- ¼ cup grated coconut
For outer layer:
- Mix all the ingredients listed under ‘for outer layer’ in a bowl and knead into a dough. Set aside for 15 minutes with a cover.
For the stuffing:
- Rinse the chana dal and cook in a pressure cooker with water. Once pressure has released, take out the dal in a bowl after draining and let it cool.
- Mash the chana dal.
- Mix the water and jaggery together until it forms a syrup. Add the chana dal paste to the syrup.
- Add grated coconut and cardamom powder and mix well.
To make the puran poli:
- Break the dough into small round pieces, and make smaller balls out of the stuffing.
- Roll the dough balls first, then place the stuffing balls in the middle, close, and seal.
- Roll the entire dough into roti-sized pieces.
- Heat a pan with ½ tsp of ghee. Place the puran poli on the pan and cook both sides until golden brown.
- Once done place on a plate and serve with a dollop of ghee on top!
Streetlicious Dahi Bhalla
Dahi Bhalla is a chaat that is very popular across India, especially in the Northern states. While it is also enjoyed year-round, here’s a Holi special recipe. Traditionally, the bhalla is prepared using a mixture of lentils and flour. For this recipe, only urad dal and moong dal can be used.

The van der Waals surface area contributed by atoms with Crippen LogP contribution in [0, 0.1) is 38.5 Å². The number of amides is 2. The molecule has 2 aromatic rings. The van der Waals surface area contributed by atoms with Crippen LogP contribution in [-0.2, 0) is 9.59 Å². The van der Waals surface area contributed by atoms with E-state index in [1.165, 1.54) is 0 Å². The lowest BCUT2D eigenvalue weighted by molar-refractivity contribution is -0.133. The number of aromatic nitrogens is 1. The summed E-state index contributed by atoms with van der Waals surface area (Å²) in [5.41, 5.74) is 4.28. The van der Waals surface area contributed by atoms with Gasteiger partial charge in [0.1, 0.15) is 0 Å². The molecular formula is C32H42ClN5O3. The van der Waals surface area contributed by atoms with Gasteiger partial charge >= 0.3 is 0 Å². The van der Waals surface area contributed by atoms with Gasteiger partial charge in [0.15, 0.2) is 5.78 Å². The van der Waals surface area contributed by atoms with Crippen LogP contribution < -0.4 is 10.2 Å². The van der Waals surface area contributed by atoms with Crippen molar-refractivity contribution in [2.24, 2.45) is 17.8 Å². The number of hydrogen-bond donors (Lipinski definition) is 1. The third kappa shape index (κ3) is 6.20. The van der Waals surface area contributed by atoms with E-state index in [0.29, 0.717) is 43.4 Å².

For the bhalla batter:
For the toppings:
- 2 cups of curd
- ⅓ cup pomegranate seeds
- ⅓ cup mint chutney
- ½ cup cooked chana dal
- 1 potato peeled, chopped, and boiled
- ½ tsp cumin powder
- ⅓ tsp red chili powder
- ⅓ tsp pink salt
For the bhalla:
- Soak the urad and moong dal in water overnight, then drain.
- Grind the lentils along with cumin seeds, hing and salt. Add water while grinding to achieve a smooth batter. Avoid adding too much water to avoid the bhallas absorbing too much oil while frying.
- Put the batter in a bowl and briskly whisk to make it fluffy.
- Heat some oil in a frying pan. Once ready, add small amounts of the batter in round balls, and let them float to the top. Remove once golden brown and crispy.
- Place on a kitchen towel to drain off excess oil.
- Once drained, place the bhallas in a bowl with 2 cups of water to soak them. Once soaked, remove from the bowl and flatten using tissues to remove excess water.
Making dahi bhalla:
- In a bowl, beat 2 cups of curd until smooth. Place the vadas in the bowl gently. Chill in the fridge if desired.
- In individual bowls, place 2 pieces of vada and curd, and top with all toppings: potatoes, cumin powder, chili powder, pink salt, chana dal. Serve fresh!
These are just a few of the many Holi special recipes enjoyed during the festival of colors. Substituting some of the ingredients for healthier ones such as ghee, buckwheat flour and jaggery won’t change the taste but will be a step towards healthier living. Ghee is a healthier alternative to oil since it contains butyrate that helps improve digestion and decreases inflammation and is rich in fat-soluble vitamins such as vitamin A, D, E and K. Buckwheat flour is incredibly fiber-rich, making it a diet-friendly ingredient and a gluten-free alternative to flour. Jaggery helps control blood sugar levels due to its potassium and sodium content, and it also helps detoxify the liver.
This spring, enjoy all your childhood favorite Holi special dishes with a healthy twist.